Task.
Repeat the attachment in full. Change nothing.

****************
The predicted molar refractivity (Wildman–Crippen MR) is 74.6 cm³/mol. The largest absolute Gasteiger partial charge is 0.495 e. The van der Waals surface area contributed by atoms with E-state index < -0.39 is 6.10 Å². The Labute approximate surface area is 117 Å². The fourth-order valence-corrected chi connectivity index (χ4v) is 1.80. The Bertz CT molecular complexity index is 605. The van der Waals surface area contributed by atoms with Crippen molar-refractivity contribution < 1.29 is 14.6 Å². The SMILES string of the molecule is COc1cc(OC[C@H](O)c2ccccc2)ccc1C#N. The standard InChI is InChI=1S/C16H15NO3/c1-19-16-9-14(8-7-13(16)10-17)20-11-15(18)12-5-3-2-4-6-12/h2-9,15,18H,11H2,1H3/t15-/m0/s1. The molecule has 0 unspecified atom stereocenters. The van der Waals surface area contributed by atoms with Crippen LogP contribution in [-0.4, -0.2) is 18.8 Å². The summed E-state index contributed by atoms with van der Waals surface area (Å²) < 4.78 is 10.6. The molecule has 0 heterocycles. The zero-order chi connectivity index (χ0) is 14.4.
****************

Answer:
The predicted molar refractivity (Wildman–Crippen MR) is 74.6 cm³/mol. The largest absolute Gasteiger partial charge is 0.495 e. The van der Waals surface area contributed by atoms with E-state index < -0.39 is 6.10 Å². The Labute approximate surface area is 117 Å². The fourth-order valence-corrected chi connectivity index (χ4v) is 1.80. The Bertz CT molecular complexity index is 605. The van der Waals surface area contributed by atoms with Crippen molar-refractivity contribution < 1.29 is 14.6 Å². The SMILES string of the molecule is COc1cc(OC[C@H](O)c2ccccc2)ccc1C#N. The standard InChI is InChI=1S/C16H15NO3/c1-19-16-9-14(8-7-13(16)10-17)20-11-15(18)12-5-3-2-4-6-12/h2-9,15,18H,11H2,1H3/t15-/m0/s1. The molecule has 0 unspecified atom stereocenters. The van der Waals surface area contributed by atoms with Crippen LogP contribution in [-0.4, -0.2) is 18.8 Å². The summed E-state index contributed by atoms with van der Waals surface area (Å²) < 4.78 is 10.6. The molecule has 0 heterocycles. The zero-order chi connectivity index (χ0) is 14.4.